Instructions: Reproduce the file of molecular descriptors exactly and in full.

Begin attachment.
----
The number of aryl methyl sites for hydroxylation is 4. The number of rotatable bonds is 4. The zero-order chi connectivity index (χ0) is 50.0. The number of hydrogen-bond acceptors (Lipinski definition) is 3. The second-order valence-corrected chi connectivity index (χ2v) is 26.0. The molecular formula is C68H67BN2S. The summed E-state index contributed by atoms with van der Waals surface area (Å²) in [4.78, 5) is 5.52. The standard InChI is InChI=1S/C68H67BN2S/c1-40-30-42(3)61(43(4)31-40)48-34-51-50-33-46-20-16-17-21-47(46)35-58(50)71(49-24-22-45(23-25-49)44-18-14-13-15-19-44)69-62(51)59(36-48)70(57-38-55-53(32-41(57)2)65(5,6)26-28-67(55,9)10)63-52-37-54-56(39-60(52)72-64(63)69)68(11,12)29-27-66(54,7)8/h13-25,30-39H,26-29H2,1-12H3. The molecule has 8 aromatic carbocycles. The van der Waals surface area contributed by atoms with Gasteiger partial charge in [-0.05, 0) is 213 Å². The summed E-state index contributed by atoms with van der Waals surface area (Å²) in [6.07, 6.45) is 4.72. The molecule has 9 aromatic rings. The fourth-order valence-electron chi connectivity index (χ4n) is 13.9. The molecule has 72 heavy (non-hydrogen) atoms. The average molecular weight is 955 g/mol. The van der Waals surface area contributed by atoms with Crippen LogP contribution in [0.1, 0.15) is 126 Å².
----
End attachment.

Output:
The number of aryl methyl sites for hydroxylation is 4. The number of rotatable bonds is 4. The zero-order chi connectivity index (χ0) is 50.0. The number of hydrogen-bond acceptors (Lipinski definition) is 3. The second-order valence-corrected chi connectivity index (χ2v) is 26.0. The molecular formula is C68H67BN2S. The summed E-state index contributed by atoms with van der Waals surface area (Å²) in [4.78, 5) is 5.52. The standard InChI is InChI=1S/C68H67BN2S/c1-40-30-42(3)61(43(4)31-40)48-34-51-50-33-46-20-16-17-21-47(46)35-58(50)71(49-24-22-45(23-25-49)44-18-14-13-15-19-44)69-62(51)59(36-48)70(57-38-55-53(32-41(57)2)65(5,6)26-28-67(55,9)10)63-52-37-54-56(39-60(52)72-64(63)69)68(11,12)29-27-66(54,7)8/h13-25,30-39H,26-29H2,1-12H3. The molecule has 8 aromatic carbocycles. The van der Waals surface area contributed by atoms with Gasteiger partial charge in [-0.05, 0) is 213 Å². The summed E-state index contributed by atoms with van der Waals surface area (Å²) in [6.07, 6.45) is 4.72. The molecule has 9 aromatic rings. The fourth-order valence-electron chi connectivity index (χ4n) is 13.9. The molecule has 72 heavy (non-hydrogen) atoms. The average molecular weight is 955 g/mol. The van der Waals surface area contributed by atoms with Crippen LogP contribution in [0.1, 0.15) is 126 Å².